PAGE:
Peter Alfred Taylor

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Peter Alfred Taylor (30 July 1819 – 20 December 1891) was a British politician and radical.

He was the son of another Peter Alfred Taylor, a silk merchant, and the nephew of Samuel Courtauld. He was educated at a school in Hove, Sussex, run by J. P. Malleson, his cousin and the Unitarian minister for Brighton. Here he met Clementia Doughty, whom he married in 1842.[1]

In the late 1830s he joined the family company of Samuel Courtauld & Co, later becoming a partner. The wealth from the company was what allowed him to develop and fund his radical interests, something which he conducted in concert with his wife.

Parliamentary career[edit]

After unsuccessful candidatures at Newcastle upon Tyne in 1858 and Leicester in 1861, he was elected unopposed as a Liberal MP for Leicester in February 1862. At his election, when his programme included abolition of church rates and separation of church and state, he was attacked as ‘anti-everything’.[2] He was a member of the Emancipation Society, founded in 1862 to promote the cause of the northern states in the American Civil War. He was a vice-president and one of the few middle-class supporters of the Reform League, constituted early in 1865 to campaign for manhood suffrage and the ballot, and appeared on league platforms during the parliamentary reform crisis of 1866–7. He attempted to achieve unity with the National Reform Union, which sought the more limited aim of household suffrage. With John Stuart Mill he was a parliamentary spokesman for the Jamaica Committee, formed in response to Edward John Eyre's brutal suppression of riots in Jamaica during the Morant Bay rebellion.

In 1863 Taylor bought the freehold of Aubrey House, a large detached house in the Campden Hill area of Holland Park in West London. The Taylors opened the Aubrey Institute in the grounds of the house; the institute gave young people the chance to improve a poor education they might have had.[3] The Taylors were closely involved in the movement for Italian unification and Giuseppe Mazzini was a frequent visitor to Aubrey House. Giuseppe Garibaldi stayed at the house for a few days during his celebrated 1864 visit to London.[4]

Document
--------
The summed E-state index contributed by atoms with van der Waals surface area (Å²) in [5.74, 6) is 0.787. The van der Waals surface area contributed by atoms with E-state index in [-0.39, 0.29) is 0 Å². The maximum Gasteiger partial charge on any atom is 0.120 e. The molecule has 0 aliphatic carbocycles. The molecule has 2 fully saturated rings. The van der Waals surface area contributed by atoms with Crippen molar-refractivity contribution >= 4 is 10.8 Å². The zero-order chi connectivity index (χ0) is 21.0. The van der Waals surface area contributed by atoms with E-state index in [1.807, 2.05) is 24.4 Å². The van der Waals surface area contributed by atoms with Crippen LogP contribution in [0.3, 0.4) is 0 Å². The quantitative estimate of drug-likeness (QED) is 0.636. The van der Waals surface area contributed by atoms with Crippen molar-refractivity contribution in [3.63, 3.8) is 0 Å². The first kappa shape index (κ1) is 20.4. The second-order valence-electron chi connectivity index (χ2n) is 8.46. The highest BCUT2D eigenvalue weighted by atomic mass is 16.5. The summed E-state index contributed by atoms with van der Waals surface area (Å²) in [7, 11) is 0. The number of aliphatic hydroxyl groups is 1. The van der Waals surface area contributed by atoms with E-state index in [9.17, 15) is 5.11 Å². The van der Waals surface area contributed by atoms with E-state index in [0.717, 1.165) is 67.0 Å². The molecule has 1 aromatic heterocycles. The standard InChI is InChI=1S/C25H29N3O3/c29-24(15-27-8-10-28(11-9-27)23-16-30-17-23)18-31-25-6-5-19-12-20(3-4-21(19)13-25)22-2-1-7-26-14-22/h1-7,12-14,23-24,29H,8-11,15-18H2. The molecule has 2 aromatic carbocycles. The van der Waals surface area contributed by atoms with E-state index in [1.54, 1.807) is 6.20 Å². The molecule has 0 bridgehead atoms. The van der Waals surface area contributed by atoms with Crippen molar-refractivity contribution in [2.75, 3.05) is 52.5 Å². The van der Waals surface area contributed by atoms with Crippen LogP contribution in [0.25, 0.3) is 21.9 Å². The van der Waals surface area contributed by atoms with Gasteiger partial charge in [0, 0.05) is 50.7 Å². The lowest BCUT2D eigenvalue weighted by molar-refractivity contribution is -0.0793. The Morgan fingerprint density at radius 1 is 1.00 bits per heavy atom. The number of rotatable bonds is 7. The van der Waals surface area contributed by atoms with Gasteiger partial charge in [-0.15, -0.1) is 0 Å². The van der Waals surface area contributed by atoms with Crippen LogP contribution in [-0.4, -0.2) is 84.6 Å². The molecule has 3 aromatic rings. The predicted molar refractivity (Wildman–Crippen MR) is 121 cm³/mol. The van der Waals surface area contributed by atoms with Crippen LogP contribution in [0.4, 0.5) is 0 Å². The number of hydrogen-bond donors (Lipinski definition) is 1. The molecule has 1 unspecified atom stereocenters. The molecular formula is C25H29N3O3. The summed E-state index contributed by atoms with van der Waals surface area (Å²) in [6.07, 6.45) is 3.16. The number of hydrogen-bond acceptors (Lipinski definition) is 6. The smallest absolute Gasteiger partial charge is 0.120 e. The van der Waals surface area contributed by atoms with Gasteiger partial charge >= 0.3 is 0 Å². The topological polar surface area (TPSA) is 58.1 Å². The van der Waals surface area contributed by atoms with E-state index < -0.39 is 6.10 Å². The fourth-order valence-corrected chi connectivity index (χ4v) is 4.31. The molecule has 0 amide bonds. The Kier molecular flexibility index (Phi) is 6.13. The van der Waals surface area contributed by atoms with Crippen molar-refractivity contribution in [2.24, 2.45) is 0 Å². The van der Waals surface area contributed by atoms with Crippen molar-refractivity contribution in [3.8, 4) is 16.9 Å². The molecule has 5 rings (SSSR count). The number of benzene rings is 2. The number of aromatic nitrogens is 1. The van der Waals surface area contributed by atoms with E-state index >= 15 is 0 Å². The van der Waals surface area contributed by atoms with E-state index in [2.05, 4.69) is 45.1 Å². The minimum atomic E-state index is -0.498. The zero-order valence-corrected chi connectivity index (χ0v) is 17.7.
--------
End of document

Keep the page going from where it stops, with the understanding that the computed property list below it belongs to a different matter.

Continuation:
The Alexander's salon at Aubrey House, and Clementia's "Pen and Pencil Club" at which the work of young writers and artists was read and exhibited, became noted for their radical attendees.[4] The Alexander's social gatherings were also noted by the American author Louisa May Alcott.[3]

A London County Council blue plaque commemorates the Taylors and other notable residents of Aubrey House.[5]

In 1873 ill health forced Taylor to retire from London to Brighton, where he founded clubs for working men, notably the Nineteenth Century Club, a forum for advanced radical and secularist views. He stood down from parliament in June 1884. Taylor died at home on 20 December 1891 and was buried at the Extramural Cemetery in Brighton on the 23rd.

References[edit]

  1. ^ P. A. Taylor, ed., Some account of the Taylor family, originally Taylard
  2. ^ N. J. Gossman, Taylor, Peter Alfred
  3. ^ a b TayODNB.
  4. ^ a b Moncure Daniel Conway (June 2001). Autobiography Memories and Experiences of Moncure Daniel Conway. Volume 2. Elibron.com. pp. 14–. ISBN 978-1-4021-6692-1. Retrieved 1 December 2012. 
  5. ^ "AUBREY HOUSE". English Heritage. Retrieved 2012-12-01. 

External links[edit]

Parliament of the United Kingdom
Preceded by
John Biggs
William Unwin Heygate
Member of Parliament for Leicester
1862–1884
With: William Unwin Heygate 1862–1865
John Dove Harris 1865–1874
Alexander McArthur 1874–1884
Succeeded by
Alexander McArthur and
James Allanson Picton